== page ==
Antioxidants do not improve semen parameters or DNA integrity among men with male factor infertility. Although limited by sample size, this study suggests that antioxidant treatment of the male partner does not improve in vivo pregnancy or live-birth rates.

Clinical Trial Registration Number


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Fertility and Sterility

Editorial Office, American Society for Reproductive Medicine

Fertility and Sterility® is an international journal for obstetricians, gynecologists, reproductive endocrinologists, urologists, basic scientists and others who treat and investigate problems of infertility and human reproductive disorders. The journal publishes juried original scientific articles in clinical and laboratory research relevant to reproductive endocrinology, urology, andrology, physiology, immunology, genetics, contraception, and menopause. Fertility and Sterility® encourages and supports meaningful basic and clinical research, and facilitates and promotes excellence in professional education, in the field of reproductive medicine.


Go to the profile of Wayne Hellstrom
Wayne Hellstrom 6 months ago

Making Sense of the MOXI Study


The MOXI trial attempted to determine whether antioxidant treatment of subfertile men would lead to an increase in pregnancy and birth rate. The study was designed with an internal pilot phase, which measured changes in the 3-month semen parameters of the first 120 men enrolled.  The results of the pilot phase were intended to determine whether the fully powered, 790-couple study—with live birth as its endpoint—would proceed. “Success” in the pilot phase required statistically significant improvements in both motility and DNA Fragmentation Index (DFI) among those first 120 subjects.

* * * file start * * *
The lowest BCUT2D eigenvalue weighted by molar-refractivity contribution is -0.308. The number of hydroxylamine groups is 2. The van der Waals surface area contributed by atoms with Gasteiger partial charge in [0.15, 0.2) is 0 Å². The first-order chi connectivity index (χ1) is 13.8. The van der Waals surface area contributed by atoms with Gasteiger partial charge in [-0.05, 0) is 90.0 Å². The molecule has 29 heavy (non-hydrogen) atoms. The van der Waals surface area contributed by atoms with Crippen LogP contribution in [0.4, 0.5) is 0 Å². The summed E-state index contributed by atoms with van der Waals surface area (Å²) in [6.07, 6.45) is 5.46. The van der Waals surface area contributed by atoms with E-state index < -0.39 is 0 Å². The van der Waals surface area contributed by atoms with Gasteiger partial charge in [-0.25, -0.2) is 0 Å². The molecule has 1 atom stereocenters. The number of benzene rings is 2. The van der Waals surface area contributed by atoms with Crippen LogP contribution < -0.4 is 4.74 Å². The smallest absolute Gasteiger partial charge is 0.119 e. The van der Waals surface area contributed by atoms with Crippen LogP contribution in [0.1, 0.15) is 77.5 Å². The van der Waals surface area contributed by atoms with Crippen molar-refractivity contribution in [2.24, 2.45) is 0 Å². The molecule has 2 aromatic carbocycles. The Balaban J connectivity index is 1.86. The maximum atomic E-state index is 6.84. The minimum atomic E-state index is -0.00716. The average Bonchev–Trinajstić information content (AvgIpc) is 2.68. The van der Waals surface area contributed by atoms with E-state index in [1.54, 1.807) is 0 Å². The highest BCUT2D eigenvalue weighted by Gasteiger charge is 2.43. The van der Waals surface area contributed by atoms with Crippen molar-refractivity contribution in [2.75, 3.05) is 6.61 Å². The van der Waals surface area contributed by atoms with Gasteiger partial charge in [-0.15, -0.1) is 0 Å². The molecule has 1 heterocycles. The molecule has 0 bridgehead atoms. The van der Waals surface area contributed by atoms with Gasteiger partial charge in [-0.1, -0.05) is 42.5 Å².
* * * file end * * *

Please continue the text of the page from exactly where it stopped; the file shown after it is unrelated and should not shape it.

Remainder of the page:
Study design is arguably the most important aspect of any scientific manuscript, as it determines the level of evidence and conclusions that can be drawn from the data. It also helps determine how the data can be extrapolated and provides a template for reproducibility. In the MOXI study, couples were enrolled in the pilot study on the basis of a single S/E [semen evaluation], which demonstrated any abnormality in one of 4 parameters: 1) count; 2) motility; 3) morphology; 4) or % DFI (as determined by Sperm Chromatin Structural Assay [SCSA]).

The FDA provides guidance in regard to investigational agents used for the treatment of male factor infertility. Drug exposure must be for at least 26 weeks (i.e., two consecutive spermatogenesis cycles or longer), with semen analysis every 13 weeks, and at least two semen collections per time point.1

Given this primary inclusion criteria (“any abnormality at all on a single S/E”), it is unclear how the investigators could prospectively predict the relative frequency or severity of the different baseline semen abnormalities which would occur in the study subjects. This fact, along with other factors in the study’s design and methodology, raise important questions about its conclusions.